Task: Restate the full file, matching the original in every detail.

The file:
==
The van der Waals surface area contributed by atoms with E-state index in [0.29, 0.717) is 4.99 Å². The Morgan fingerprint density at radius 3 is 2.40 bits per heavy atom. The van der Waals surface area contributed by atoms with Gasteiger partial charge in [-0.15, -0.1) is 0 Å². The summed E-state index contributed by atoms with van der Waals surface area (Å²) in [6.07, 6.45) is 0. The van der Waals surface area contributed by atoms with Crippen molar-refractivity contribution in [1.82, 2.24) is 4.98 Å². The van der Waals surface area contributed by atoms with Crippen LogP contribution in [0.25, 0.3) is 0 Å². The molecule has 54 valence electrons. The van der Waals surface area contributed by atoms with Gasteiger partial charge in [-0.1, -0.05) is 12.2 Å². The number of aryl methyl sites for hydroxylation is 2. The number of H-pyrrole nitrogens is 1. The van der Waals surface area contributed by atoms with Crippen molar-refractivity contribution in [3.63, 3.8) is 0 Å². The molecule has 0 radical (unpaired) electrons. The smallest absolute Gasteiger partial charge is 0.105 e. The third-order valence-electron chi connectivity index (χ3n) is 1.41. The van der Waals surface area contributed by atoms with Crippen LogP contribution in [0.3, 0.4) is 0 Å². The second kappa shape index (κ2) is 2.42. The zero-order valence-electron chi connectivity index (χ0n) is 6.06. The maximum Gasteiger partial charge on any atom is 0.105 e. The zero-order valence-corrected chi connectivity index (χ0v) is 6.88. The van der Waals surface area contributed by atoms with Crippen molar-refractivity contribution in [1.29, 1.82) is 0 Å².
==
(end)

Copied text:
The van der Waals surface area contributed by atoms with E-state index in [0.29, 0.717) is 4.99 Å². The Morgan fingerprint density at radius 3 is 2.40 bits per heavy atom. The van der Waals surface area contributed by atoms with Gasteiger partial charge in [-0.15, -0.1) is 0 Å². The summed E-state index contributed by atoms with van der Waals surface area (Å²) in [6.07, 6.45) is 0. The van der Waals surface area contributed by atoms with Crippen molar-refractivity contribution in [1.82, 2.24) is 4.98 Å². The van der Waals surface area contributed by atoms with Crippen LogP contribution in [0.25, 0.3) is 0 Å². The molecule has 54 valence electrons. The van der Waals surface area contributed by atoms with Gasteiger partial charge in [-0.1, -0.05) is 12.2 Å². The number of aryl methyl sites for hydroxylation is 2. The number of H-pyrrole nitrogens is 1. The van der Waals surface area contributed by atoms with Crippen molar-refractivity contribution in [3.63, 3.8) is 0 Å². The molecule has 0 radical (unpaired) electrons. The smallest absolute Gasteiger partial charge is 0.105 e. The third-order valence-electron chi connectivity index (χ3n) is 1.41. The van der Waals surface area contributed by atoms with Crippen LogP contribution in [0.3, 0.4) is 0 Å². The second kappa shape index (κ2) is 2.42. The zero-order valence-electron chi connectivity index (χ0n) is 6.06. The maximum Gasteiger partial charge on any atom is 0.105 e. The zero-order valence-corrected chi connectivity index (χ0v) is 6.88. The van der Waals surface area contributed by atoms with Crippen molar-refractivity contribution in [1.29, 1.82) is 0 Å².